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We Summon the Darkness | Review

Heaven and Earth: Meyers Tackles Organized Religion with Droll Thriller

Marc Meyers We Summon the Darkness ReviewDirector Marc Meyers returns to the isolating terrors of the rural Midwest in a different kind of period piece one might likely expect from him with We Summon the Darkness, a late-80s subversive genre film which some could mistake as a comedy-hybrid—but despite the hysterical zaniness of some of its characters, this is merely a superficial veneer of something much darker. A trio of starlets headline this jaunty return to the prevalent fears of the late 80s and early 90s, when satanic cults inspired collective mob mentalities into culturally ordained witch hunts (think the Paradise Lost documentary trilogy from Joe Berlinger and Bruce Sinofsky detailing the Robin Hood Hills murders). But Meyers isn’t interested in the supernatural elements of something like The Craft (1996) in an exercise which is much more terrestrial, the implications of which are amusing and troubling.

Indiana, 1988. Three best friends, including Alexis (Alexandra Daddario), Val (Maddie Hanson) and Bev (Amy Forsyth) are on a road trip to attend a heavy metal music festival. News transmissions on the radio and conversations with the locals point to a community on edge thanks to another killing which seems to be part of a violent spree courtesy of a satanic cult. Along the way, an altercation with three young men also attending the festival, including Mark (Keean Johnson), Kovacs (Logan Miller) and Ivan (Austin Swift), leads to an unexpected camaraderie between the two groups as the boys are invited to an after party at Alexis’ isolated home. And then, the darkness.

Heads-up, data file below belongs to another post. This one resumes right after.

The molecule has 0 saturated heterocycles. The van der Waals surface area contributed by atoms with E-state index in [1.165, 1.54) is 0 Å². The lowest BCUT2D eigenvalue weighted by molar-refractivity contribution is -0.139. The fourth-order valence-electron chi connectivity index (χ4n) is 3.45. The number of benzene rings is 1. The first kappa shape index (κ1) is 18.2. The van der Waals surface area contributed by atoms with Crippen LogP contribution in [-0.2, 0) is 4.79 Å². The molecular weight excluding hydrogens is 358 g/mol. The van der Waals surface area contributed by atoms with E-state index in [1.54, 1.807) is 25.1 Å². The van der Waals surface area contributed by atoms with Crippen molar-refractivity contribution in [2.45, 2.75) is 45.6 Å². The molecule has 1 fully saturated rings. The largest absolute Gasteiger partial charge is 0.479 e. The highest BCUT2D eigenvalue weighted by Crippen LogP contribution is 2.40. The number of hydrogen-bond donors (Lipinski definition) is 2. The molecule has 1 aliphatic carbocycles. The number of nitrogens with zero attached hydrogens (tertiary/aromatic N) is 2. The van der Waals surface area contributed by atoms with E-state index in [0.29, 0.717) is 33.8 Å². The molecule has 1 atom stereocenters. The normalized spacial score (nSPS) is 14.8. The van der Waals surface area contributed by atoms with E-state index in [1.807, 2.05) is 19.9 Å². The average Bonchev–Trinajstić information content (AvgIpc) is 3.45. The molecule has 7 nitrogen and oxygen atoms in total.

Atheists can perhaps rejoice about something like We Summon the Darkness which brazenly showcases the inherent cult-like mob mentality of any and all organized religions which allow for teachings and leaders to wield communal dissent, hatred, or any other generalized distrust of ‘others.’

The heavy metal music component recalls something like Jeremy Saulnier’s Green Room (2015), but any inherent comparisons dissipate rather quickly as Meyers isolates his ensemble and then pulls out the rug from preconceived expectations. Alexandra Daddario is clearly having fun as the ringleader, but it’s Maddie Hanson’s Val (of Bobcat Goldthwait’s underrated God Bless America, 2011) who tends to steal all the scenes.

That said, Alan Trezza’s script (who penned the last theatrical release, to date, for Joe Dante with 2014’s Burying the Ex) takes care to fashion each character into a distinctive personality, which allows for all its actors to shine, even those whose characters are relatively short-lived. Though he appears rather late in the game, Johnny Knoxville feels inspired as Pastor John Henry Butler and one wishes he had more screen time.

Although its intentions are in line with something like Meyers’ breakout film, 2017’s My Friend Dahmer, his latest is another intriguing change-of-pace from the director, especially considering its release hot on the heels of his social issue melodrama/remake Human Capital (read review). Fun, efficiently paced and subversive, the intention of We Summon the Darkness recalls the tagline of the 2004 horror film Hellbent stated, “When the night belongs to the devil, the party goes to hell.”


Los Angeles based Nicholas Bell is's Chief Film Critic and covers film festivals such as Sundance, Berlin, Cannes and TIFF. He is part of the critic groups on Rotten Tomatoes, The Los Angeles Film Critics Association (LAFCA), the Online Film Critics Society (OFCS) and GALECA. His top 3 for 2021: France (Bruno Dumont), Passing (Rebecca Hall) and Nightmare Alley (Guillermo Del Toro). He was a jury member at the 2019 Cleveland International Film Festival.

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